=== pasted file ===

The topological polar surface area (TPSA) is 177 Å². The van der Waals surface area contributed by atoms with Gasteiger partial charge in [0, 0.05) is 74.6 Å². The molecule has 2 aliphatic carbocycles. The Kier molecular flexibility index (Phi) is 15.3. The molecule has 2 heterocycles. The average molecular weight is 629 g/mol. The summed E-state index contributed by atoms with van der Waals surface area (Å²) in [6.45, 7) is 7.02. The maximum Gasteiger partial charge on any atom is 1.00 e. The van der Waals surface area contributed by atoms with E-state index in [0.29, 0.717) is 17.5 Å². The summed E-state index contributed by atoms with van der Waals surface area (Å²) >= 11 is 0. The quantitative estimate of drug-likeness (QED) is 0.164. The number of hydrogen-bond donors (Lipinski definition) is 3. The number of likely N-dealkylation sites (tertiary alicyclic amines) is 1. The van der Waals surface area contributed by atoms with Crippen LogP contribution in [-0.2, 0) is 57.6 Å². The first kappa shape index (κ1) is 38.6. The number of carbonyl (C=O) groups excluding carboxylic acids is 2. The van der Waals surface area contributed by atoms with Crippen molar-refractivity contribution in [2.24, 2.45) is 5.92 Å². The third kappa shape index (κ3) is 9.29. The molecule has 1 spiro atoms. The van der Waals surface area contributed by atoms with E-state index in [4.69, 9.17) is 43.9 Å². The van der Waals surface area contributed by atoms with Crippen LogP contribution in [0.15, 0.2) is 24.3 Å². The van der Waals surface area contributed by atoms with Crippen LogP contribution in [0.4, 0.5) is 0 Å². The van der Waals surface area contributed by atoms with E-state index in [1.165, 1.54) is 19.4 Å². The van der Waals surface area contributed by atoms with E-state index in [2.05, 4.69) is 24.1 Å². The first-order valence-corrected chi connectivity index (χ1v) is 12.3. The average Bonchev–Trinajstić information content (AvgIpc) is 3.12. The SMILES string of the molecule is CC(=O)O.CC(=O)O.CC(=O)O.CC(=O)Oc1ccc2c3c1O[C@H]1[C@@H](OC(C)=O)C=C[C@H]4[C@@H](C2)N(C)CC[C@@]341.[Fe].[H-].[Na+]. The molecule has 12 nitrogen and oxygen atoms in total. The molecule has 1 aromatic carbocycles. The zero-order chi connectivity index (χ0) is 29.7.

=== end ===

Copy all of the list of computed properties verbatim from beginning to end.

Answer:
The topological polar surface area (TPSA) is 177 Å². The van der Waals surface area contributed by atoms with Gasteiger partial charge in [0, 0.05) is 74.6 Å². The molecule has 2 aliphatic carbocycles. The Kier molecular flexibility index (Phi) is 15.3. The molecule has 2 heterocycles. The average molecular weight is 629 g/mol. The summed E-state index contributed by atoms with van der Waals surface area (Å²) in [6.45, 7) is 7.02. The maximum Gasteiger partial charge on any atom is 1.00 e. The van der Waals surface area contributed by atoms with E-state index in [0.29, 0.717) is 17.5 Å². The summed E-state index contributed by atoms with van der Waals surface area (Å²) >= 11 is 0. The quantitative estimate of drug-likeness (QED) is 0.164. The number of hydrogen-bond donors (Lipinski definition) is 3. The number of likely N-dealkylation sites (tertiary alicyclic amines) is 1. The van der Waals surface area contributed by atoms with Crippen LogP contribution in [-0.2, 0) is 57.6 Å². The first kappa shape index (κ1) is 38.6. The number of carbonyl (C=O) groups excluding carboxylic acids is 2. The van der Waals surface area contributed by atoms with Crippen molar-refractivity contribution in [2.24, 2.45) is 5.92 Å². The third kappa shape index (κ3) is 9.29. The molecule has 1 spiro atoms. The van der Waals surface area contributed by atoms with E-state index in [4.69, 9.17) is 43.9 Å². The van der Waals surface area contributed by atoms with Crippen LogP contribution in [0.15, 0.2) is 24.3 Å². The van der Waals surface area contributed by atoms with Crippen LogP contribution in [0.4, 0.5) is 0 Å². The van der Waals surface area contributed by atoms with E-state index in [1.165, 1.54) is 19.4 Å². The van der Waals surface area contributed by atoms with E-state index in [2.05, 4.69) is 24.1 Å². The first-order valence-corrected chi connectivity index (χ1v) is 12.3. The average Bonchev–Trinajstić information content (AvgIpc) is 3.12. The SMILES string of the molecule is CC(=O)O.CC(=O)O.CC(=O)O.CC(=O)Oc1ccc2c3c1O[C@H]1[C@@H](OC(C)=O)C=C[C@H]4[C@@H](C2)N(C)CC[C@@]341.[Fe].[H-].[Na+]. The molecule has 12 nitrogen and oxygen atoms in total. The molecule has 1 aromatic carbocycles. The zero-order chi connectivity index (χ0) is 29.7.